Acupuncturist Questions Acupuncture

Does having acupuncture hurt?

I heard that acupuncture is great for helping to relieve everyday stress and headaches, which I suffer from almost daily. Does acupuncture hurt at all? Can you feel the needles?

21 Answers

Yes, but not really painful. You may feel acid, hemp, or swelling; that’s the body's normal reaction.
Hi there,
Acupuncture techniques use very fine needles. None of my patients ever complaint pain or hurt. Having said that, of course it depends on the individual sensitivity as well. There will be some sensation due to the fact that an instrument fine needle is inserted into your body. It will puncture nerves and fine vessels but nevertheless will not cause any harm or discomfort to the patients.
Patients confuse pain with normal sensations from the needle insertions. A person can feel no sensation, heaviness, pressure or there may be a sudden sensation that travels away from the needle, these are all normal and any sensation is gone in a matter of seconds. If after 5 seconds a needle is bothering the patient I adjust the needle or take it out.
No, acupuncture does not hurt. It does help with pain.

Susan Friedrich
Hello. You heard correctly that acupuncture is a great way to get relief from headaches and stress. I am sorry to hear you suffer from these on a daily basis. I could definitely help you with acupuncture treatment. No, acupuncture does not hurt like a shot you would receive in a physician's office. The needles I use are more like tiny cat whiskers and most of my patients say they cannot feel the needles at all.
The honest answer is: sometimes. Acupuncture needles are extremely fine; they're about the thickness of a cat's whisker. Most of the time, for most people, the needle insertion and retention goes completely unnoticed. Sometimes, in some people, the initial insertion will feel somewhat sharp or pinch-y, but this sensation should fade rather quickly. Common needle sensations are: a dull ache at the site, a short lived 'electrical' type pins and needles feeling or a distending feeling - like someone is blowing up a balloon under the skin around the needle. For the most part, these are desired sensations - though those not familiar with acupuncture can find them disconcerting at first.

There is a lot that affects what any given patient may or may not feel: the skill of the practitioner, the sensitivity of the patient, the particular point being used and so on. That being said, acupuncture should not be uncomfortable. Any needle that is giving you a sharp, stabbing sensation after sitting for a moment should either be removed or re-positioned. Don't be afraid to provide feedback to your practitioner in this regard.
Yes, you can feel the needles, but it is not the same as getting a shot or getting a tattoo. The needles are thin like a hair and do not cut through the skin like a hypodermic b/c it is a solid piece of steel. In most acupuncture sessions, the patient isn't aware of the needles, but some sensitive people feel the prick and some areas are more sensitive than others, so those areas are painful b/c of the sensitivity in that area. These include the bottom of the feet, the palms, inner wrist, etc. The feeling usually wanes pretty quickly though.

Keep in mind that different practitioners use different sized needle gauges and there are many different acupuncture techniques and styles. Thicker needles hurt a little more and more aggressive techniques you can feel, but it is all relevant to the skill and style of each practitioner as well as the reason for treatment. For example, If you are coming in for just relaxation, the needle session should be quite pain free. If you are coming in for tight muscles, there may be some technique that "jumps" the muscle - that can be an intense feeling, but it retreats immediately. It is basically the muscle twitching from tight to relaxed as it resets to normal from a tense state. Or you may feel some traveling sensation as the body is resetting itself, i.e., something going down leg or up to head. These are all normal reactions the body is doing as it regulates itself. You should never be "in pain" though. If you are "in pain" from an inserted needle, let the practitioner know so they can adjust it. No one really can explain an acupuncture treatment; you really have to go to experience what it is for yourself.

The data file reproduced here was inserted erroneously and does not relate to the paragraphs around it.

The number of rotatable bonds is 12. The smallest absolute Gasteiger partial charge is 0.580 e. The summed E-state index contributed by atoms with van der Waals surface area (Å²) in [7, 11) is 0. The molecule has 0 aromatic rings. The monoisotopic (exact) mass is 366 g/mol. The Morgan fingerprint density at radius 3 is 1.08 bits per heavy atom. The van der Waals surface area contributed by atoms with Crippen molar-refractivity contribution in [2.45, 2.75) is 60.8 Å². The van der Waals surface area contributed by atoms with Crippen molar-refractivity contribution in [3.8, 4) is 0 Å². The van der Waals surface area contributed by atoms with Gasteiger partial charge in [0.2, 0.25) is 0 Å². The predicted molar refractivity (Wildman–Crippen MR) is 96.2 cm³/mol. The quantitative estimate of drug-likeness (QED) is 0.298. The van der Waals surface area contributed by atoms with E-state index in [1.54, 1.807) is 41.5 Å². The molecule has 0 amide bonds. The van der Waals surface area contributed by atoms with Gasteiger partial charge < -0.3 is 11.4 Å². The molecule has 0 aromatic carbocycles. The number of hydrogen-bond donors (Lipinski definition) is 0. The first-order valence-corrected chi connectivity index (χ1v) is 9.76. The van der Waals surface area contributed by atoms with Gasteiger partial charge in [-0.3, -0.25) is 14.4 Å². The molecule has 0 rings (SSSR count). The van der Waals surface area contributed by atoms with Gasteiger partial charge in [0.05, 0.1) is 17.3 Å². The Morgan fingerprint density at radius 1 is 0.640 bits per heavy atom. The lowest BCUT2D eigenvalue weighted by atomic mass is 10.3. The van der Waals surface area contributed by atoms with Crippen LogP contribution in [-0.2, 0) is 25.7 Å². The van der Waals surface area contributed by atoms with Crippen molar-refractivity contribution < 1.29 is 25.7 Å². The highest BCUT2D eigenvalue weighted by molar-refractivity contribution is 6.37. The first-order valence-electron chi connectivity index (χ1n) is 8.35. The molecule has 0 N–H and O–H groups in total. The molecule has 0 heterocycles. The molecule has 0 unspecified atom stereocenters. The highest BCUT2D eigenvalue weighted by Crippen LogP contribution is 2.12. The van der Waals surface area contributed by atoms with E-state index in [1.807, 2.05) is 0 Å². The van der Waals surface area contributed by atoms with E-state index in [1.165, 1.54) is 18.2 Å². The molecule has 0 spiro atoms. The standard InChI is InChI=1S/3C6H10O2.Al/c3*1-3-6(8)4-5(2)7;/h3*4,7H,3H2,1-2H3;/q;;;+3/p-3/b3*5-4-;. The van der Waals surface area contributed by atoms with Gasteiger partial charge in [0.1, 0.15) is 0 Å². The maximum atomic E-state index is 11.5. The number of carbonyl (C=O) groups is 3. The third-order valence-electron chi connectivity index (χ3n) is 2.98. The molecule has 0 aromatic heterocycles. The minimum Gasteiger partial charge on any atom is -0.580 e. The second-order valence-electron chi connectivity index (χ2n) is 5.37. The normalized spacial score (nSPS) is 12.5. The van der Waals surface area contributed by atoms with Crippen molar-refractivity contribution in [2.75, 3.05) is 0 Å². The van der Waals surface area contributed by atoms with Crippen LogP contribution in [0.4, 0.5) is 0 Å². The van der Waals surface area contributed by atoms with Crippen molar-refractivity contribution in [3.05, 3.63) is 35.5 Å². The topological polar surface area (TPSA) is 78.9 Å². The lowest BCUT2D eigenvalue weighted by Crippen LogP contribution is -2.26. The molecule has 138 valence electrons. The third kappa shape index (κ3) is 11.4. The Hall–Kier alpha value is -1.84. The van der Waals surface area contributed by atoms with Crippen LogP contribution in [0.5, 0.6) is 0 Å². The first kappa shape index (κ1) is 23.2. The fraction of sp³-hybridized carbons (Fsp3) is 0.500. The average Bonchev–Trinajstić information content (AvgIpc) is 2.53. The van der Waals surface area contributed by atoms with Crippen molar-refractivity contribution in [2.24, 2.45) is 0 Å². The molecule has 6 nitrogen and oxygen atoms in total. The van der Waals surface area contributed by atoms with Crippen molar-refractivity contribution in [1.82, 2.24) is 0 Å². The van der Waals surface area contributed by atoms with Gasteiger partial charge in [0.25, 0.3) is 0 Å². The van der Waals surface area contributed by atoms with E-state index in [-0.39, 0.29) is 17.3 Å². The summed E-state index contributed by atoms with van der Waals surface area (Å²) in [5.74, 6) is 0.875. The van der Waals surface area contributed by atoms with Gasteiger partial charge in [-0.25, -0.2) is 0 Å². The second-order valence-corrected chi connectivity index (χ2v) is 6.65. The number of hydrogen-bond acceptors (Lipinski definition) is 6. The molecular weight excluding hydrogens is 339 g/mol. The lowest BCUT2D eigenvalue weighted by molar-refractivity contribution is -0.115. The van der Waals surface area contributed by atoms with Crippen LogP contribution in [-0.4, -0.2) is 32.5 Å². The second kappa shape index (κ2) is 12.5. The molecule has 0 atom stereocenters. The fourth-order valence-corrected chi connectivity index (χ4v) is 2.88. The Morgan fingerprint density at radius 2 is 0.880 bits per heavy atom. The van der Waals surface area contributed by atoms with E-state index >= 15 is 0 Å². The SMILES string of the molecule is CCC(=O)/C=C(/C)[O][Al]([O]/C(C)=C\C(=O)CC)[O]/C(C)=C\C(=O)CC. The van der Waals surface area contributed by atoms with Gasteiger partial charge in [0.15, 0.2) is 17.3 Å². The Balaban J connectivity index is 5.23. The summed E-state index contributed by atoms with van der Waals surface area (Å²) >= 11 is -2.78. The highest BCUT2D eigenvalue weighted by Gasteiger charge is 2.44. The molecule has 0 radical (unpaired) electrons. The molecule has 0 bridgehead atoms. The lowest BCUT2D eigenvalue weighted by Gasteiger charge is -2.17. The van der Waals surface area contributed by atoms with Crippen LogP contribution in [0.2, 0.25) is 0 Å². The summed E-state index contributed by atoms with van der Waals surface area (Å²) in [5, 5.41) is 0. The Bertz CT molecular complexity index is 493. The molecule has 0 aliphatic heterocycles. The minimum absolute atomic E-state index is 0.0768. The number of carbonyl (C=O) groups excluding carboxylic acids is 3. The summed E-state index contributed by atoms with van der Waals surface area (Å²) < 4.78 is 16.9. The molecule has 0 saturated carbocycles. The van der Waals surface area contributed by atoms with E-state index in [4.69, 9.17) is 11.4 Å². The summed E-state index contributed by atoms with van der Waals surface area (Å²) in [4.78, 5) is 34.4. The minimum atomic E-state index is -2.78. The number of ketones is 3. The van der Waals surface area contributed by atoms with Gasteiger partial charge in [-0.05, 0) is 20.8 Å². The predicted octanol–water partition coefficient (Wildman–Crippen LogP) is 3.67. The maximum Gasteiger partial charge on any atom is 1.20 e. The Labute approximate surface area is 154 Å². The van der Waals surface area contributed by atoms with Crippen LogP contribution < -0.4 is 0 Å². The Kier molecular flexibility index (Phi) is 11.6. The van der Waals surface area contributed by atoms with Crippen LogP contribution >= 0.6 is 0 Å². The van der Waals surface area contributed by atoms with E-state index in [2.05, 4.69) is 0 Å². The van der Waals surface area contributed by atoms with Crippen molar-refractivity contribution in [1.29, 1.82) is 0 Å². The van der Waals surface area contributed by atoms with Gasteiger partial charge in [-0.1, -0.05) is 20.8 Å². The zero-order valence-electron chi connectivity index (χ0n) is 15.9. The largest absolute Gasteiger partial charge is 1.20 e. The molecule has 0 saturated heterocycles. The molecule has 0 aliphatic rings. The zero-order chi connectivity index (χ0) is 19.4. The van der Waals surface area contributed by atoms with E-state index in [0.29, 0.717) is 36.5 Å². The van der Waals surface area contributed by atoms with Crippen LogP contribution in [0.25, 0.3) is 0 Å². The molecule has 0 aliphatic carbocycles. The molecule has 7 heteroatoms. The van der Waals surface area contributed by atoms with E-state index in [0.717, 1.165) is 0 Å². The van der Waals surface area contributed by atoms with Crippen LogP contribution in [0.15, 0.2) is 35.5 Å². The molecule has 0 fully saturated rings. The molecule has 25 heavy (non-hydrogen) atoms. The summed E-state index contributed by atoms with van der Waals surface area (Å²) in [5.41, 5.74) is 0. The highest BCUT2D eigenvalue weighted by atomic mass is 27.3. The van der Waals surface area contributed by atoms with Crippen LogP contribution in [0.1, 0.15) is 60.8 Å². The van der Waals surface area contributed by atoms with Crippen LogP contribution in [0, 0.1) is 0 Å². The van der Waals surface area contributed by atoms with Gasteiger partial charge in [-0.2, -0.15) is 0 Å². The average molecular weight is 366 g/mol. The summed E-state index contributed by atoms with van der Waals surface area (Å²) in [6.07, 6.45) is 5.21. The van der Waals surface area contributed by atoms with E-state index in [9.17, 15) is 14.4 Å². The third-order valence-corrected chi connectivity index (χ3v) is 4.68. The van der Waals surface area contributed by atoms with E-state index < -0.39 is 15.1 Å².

I hope it helps. Good luck.
Thank you for your inquiry!

Most people agree that acupuncture does not hurt. Acupuncture needles are very fine and penetrate the area being treated with much ease. Often, patients will say they barely felt it, or they feel just a gentle tap when the needle is inserted. Once the needle is inserted into the acupuncture point, there may be a quick dull sensation. If you feel prolonged cramping
or any kind of sharp, shooting pain, that is not typical and the needle should be removed and reinserted.

Warm regards,

Acupuncture and Wellness of the Palm Beaches
It depends on what kind of acupuncture you have done. Traditional Chinese Medicine (TCM) acupuncture use bigger needles and are looking for a strong sensation - some call it a heaviness, some a painful sensation. Japanese style needles are much smaller and don't go in very far and are barely felt if at all. Having said that, a lot of TCM practitioners now use Japanese needles so the sensation is very light.

I treat very young children (I am a Japanese practitioner), and they ask to come back to see me, so you know it's not hurting them. So check with whoever you want to see and ask what style they use.
Hello,

Most people do not find acupuncture painful, but there can be a little bit of a prickling sensation. The needles are so tiny that for the most part they are not felt when being inserted.

Nancy Knode
Great question! Acupuncture is generally considered 'painless' however, that does not mean without sensation. Sometimes patient experience some sort of sensation with the needles go in, and while every now and then one may 'pinch' I've never had anyone not come back because they found it painful and that includes small children. Most needles aren't felt at all.

For some it's not the sensation of the needle, it's the idea of the needle. ALL the patients I have treated have expressed surprise at how little they felt.